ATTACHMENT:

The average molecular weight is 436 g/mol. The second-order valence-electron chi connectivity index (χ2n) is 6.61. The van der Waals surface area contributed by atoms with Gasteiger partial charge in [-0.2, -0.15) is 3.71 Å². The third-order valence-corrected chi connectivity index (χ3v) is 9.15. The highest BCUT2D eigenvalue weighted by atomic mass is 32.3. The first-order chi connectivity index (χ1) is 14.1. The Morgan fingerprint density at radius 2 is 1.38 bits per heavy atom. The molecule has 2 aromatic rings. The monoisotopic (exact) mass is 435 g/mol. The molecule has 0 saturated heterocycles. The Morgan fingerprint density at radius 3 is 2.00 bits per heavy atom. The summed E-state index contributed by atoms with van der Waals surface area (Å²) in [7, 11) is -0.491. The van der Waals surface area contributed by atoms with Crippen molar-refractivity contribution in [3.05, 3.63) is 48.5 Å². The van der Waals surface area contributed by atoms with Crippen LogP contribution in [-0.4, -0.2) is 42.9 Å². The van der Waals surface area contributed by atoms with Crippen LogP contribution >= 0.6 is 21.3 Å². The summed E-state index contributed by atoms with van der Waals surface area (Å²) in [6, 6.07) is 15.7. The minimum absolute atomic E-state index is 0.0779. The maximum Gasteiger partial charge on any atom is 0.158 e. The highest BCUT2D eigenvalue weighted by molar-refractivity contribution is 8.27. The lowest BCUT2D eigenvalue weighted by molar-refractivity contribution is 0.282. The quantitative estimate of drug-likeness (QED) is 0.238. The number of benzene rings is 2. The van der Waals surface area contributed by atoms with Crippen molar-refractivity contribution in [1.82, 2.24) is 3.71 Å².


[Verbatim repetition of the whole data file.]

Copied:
The average molecular weight is 436 g/mol. The second-order valence-electron chi connectivity index (χ2n) is 6.61. The van der Waals surface area contributed by atoms with Gasteiger partial charge in [-0.2, -0.15) is 3.71 Å². The third-order valence-corrected chi connectivity index (χ3v) is 9.15. The highest BCUT2D eigenvalue weighted by atomic mass is 32.3. The first-order chi connectivity index (χ1) is 14.1. The Morgan fingerprint density at radius 2 is 1.38 bits per heavy atom. The molecule has 2 aromatic rings. The monoisotopic (exact) mass is 435 g/mol. The molecule has 0 saturated heterocycles. The Morgan fingerprint density at radius 3 is 2.00 bits per heavy atom. The summed E-state index contributed by atoms with van der Waals surface area (Å²) in [7, 11) is -0.491. The van der Waals surface area contributed by atoms with Crippen molar-refractivity contribution in [3.05, 3.63) is 48.5 Å². The van der Waals surface area contributed by atoms with Crippen LogP contribution in [-0.4, -0.2) is 42.9 Å². The van der Waals surface area contributed by atoms with Crippen LogP contribution >= 0.6 is 21.3 Å². The summed E-state index contributed by atoms with van der Waals surface area (Å²) in [6, 6.07) is 15.7. The minimum absolute atomic E-state index is 0.0779. The maximum Gasteiger partial charge on any atom is 0.158 e. The highest BCUT2D eigenvalue weighted by molar-refractivity contribution is 8.27. The lowest BCUT2D eigenvalue weighted by molar-refractivity contribution is 0.282. The quantitative estimate of drug-likeness (QED) is 0.238. The number of benzene rings is 2. The van der Waals surface area contributed by atoms with Crippen molar-refractivity contribution in [1.82, 2.24) is 3.71 Å².